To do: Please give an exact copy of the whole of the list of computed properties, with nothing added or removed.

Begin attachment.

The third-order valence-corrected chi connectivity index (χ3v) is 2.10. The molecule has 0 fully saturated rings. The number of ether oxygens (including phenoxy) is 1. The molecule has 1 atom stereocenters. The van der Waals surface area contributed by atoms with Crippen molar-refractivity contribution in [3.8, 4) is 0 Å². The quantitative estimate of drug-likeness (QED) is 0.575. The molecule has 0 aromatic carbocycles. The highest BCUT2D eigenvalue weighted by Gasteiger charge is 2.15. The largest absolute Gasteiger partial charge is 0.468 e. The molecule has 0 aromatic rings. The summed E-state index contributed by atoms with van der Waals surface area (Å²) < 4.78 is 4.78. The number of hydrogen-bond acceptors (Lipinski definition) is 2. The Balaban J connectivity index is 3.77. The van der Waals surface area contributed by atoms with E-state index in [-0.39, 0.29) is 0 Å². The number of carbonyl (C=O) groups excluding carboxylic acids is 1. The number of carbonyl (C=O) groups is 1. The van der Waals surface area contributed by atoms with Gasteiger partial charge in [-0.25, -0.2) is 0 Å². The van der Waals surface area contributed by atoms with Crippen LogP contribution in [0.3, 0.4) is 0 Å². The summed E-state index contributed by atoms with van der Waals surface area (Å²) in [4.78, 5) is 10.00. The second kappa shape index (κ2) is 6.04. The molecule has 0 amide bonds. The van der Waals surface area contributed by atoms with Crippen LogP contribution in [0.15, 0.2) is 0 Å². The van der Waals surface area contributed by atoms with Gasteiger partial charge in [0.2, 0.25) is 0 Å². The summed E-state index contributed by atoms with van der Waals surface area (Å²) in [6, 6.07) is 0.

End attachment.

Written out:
The third-order valence-corrected chi connectivity index (χ3v) is 2.10. The molecule has 0 fully saturated rings. The number of ether oxygens (including phenoxy) is 1. The molecule has 1 atom stereocenters. The van der Waals surface area contributed by atoms with Crippen molar-refractivity contribution in [3.8, 4) is 0 Å². The quantitative estimate of drug-likeness (QED) is 0.575. The molecule has 0 aromatic carbocycles. The highest BCUT2D eigenvalue weighted by Gasteiger charge is 2.15. The largest absolute Gasteiger partial charge is 0.468 e. The molecule has 0 aromatic rings. The summed E-state index contributed by atoms with van der Waals surface area (Å²) < 4.78 is 4.78. The number of hydrogen-bond acceptors (Lipinski definition) is 2. The Balaban J connectivity index is 3.77. The van der Waals surface area contributed by atoms with E-state index in [-0.39, 0.29) is 0 Å². The number of carbonyl (C=O) groups excluding carboxylic acids is 1. The number of carbonyl (C=O) groups is 1. The van der Waals surface area contributed by atoms with Gasteiger partial charge in [-0.25, -0.2) is 0 Å². The van der Waals surface area contributed by atoms with Crippen LogP contribution in [0.3, 0.4) is 0 Å². The summed E-state index contributed by atoms with van der Waals surface area (Å²) in [4.78, 5) is 10.00. The second kappa shape index (κ2) is 6.04. The molecule has 0 amide bonds. The van der Waals surface area contributed by atoms with Crippen LogP contribution in [0.15, 0.2) is 0 Å². The van der Waals surface area contributed by atoms with Gasteiger partial charge in [0.2, 0.25) is 0 Å². The summed E-state index contributed by atoms with van der Waals surface area (Å²) in [6, 6.07) is 0.